PORTLAND — A trial connected to a $1.6 billion class action lawsuit against utility PacifiCorp over the catastrophic Labor Day 2020 wildfires in Oregon started Tuesday in Portland.
The fires in 2020 killed nine people, burned more than 1,875 square miles (4,856 square kilometers) in Oregon and destroyed upward of 5,000 homes and structures.
PacifiCorp is the primary defendant in litigation stemming from the fires, The Oregonian/OregonLive reported.
The Portland-based utility, Oregon’s second largest, didn’t shut off power to its 600,000 customers during the windstorm. Its lines have been implicated in multiple blazes, one of which started in its California service territory and burned into Oregon.
Jurors in the Multnomah County trial will determine PacifiCorp’s responsibility, if any, in four of those blazes: the Santiam Canyon fires east of Salem; the Echo Mountain Complex near Lincoln City; the South Obenchain fire near Eagle Point; and the Two Four Two fire near the southwest Oregon town of Chiloquin.
The lawsuit no matter the outcome is likely to reshape the way Oregon’s electric utilities respond to increasing wildfire risks amid climate change, consistent drought conditions and a spike in the average number of acres burned annually.
Nicholas Rosinia, a lawyer for the plaintiffs, asked jurors to hold PacifiCorp accountable for its failure to shut off power on Labor Day 2020.
“These fires were predictable and preventable and devastated the lives of thousands of Oregonians,” Rosinia told jurors. “They had the knowledge, they understood, and they chose to do nothing.”
Doug Dixon, an attorney representing PacifiCorp, disputed that the utility’s lines caused three of the four fires and most of the resulting damage. He told jurors that PacifiCorp had been on high alert and acted similarly to most other utilities that did not proactively cut power.
“This case is about reasonable precautions that PacifiCorp takes to provide safe, reasonably priced power,” he said. “PacifiCorp has and will continue to take its role very seriously.”
Rosinia on Tuesday told jurors that before that Labor Day, PacifiCorp had been repeatedly warned by state regulators for deficient tree-trimming and vegetation management around its power lines, The utility’s employees were also told that increasingly alarming forecasts about the coming Labor Day windstorm and extreme fire danger had come from the National Weather Service days before the fires as well as a dire warning from the utility’s own contract meteorologist, he said.
Fires ignited in PacifiCorp’s Washington state service territory hours before the windstorm pushed south into Oregon, also providing ample warning of what was to come, Rosinia said.
At some point, Rosinia told jurors, a power shutoff was the only option left to the utility to prevent ignitions. But he said PacifiCorp never seriously considered it, even as employees in its Portland headquarters were receiving reports of fires burning under its power lines around the state.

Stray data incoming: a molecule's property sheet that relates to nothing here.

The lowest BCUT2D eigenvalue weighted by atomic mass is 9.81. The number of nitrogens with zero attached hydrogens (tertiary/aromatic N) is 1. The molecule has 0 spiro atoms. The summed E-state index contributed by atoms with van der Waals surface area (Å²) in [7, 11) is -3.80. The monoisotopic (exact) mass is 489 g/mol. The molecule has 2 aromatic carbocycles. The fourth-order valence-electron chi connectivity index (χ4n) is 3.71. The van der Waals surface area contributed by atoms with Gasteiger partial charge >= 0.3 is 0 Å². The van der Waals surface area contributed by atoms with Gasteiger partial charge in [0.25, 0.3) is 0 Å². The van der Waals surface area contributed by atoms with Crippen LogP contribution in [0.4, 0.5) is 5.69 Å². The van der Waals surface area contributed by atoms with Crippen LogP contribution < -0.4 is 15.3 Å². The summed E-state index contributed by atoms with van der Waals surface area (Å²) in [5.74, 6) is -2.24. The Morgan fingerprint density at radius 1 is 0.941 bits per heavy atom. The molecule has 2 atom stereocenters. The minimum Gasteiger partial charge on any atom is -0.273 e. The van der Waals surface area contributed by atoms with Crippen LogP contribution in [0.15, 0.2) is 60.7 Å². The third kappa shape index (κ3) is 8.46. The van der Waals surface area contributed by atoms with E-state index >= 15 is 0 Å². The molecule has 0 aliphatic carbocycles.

Dixon, in his opening statements, said the plaintiffs were trying to blame PacifiCorp with an overly simplified, hindsight version of what happened — without context about the realities of climate change and the role that forest management has in causing and preventing wildfires.
Far from being unprepared, PacifiCorp was the first in the Pacific Northwest to develop a wildfire preparedness plan, he told jurors. PacifiCorp was the first utility to identify areas in its service territory at high risk of wildfires and roll out a plan for public safety-related power shutoffs in those areas. It also boosted spending on tree-pruning in the two years before the fire, he said.
“No utility (in Oregon) had ever initiated a public-safety power shutoff before September 2020. It is truly a measure of last resort” that comes with its own risks to public safety, he told jurors. “A public safety power shutoff is like a sledgehammer” when what utilities really need is a scalpel, he said.
Dixon said PacifiCorp employees were on high alert, but that its own forecasts showed relatively benign winds in its service territory. He said only two utilities either proactively shut off the power or left it off after the windstorm triggered a blackout in the Santiam Canyon.
PacifiCorp intends to challenge whether its power lines and the fires they ignited in the Santiam Canyon caused property damage to most of the plaintiffs in the class action suit. It blamed those damages on a lightning-caused blaze miles away that was whipped into a major conflagration amid the Labor Day winds. Dixon acknowledged that power lines did cause a one fire. But he said the company will show there is no way it could have spread beyond a very contained area.
The trial will determine PacifiCorp’s liability and any actual property damages for 17 named plaintiffs, each of whom is also seeking $3 million in non-economic damages for emotional distress and suffering. The liability finding, if any, would then apply to a larger class of about 2,400 people who had property damaged in the fires.
The trial is expected to last at least six weeks.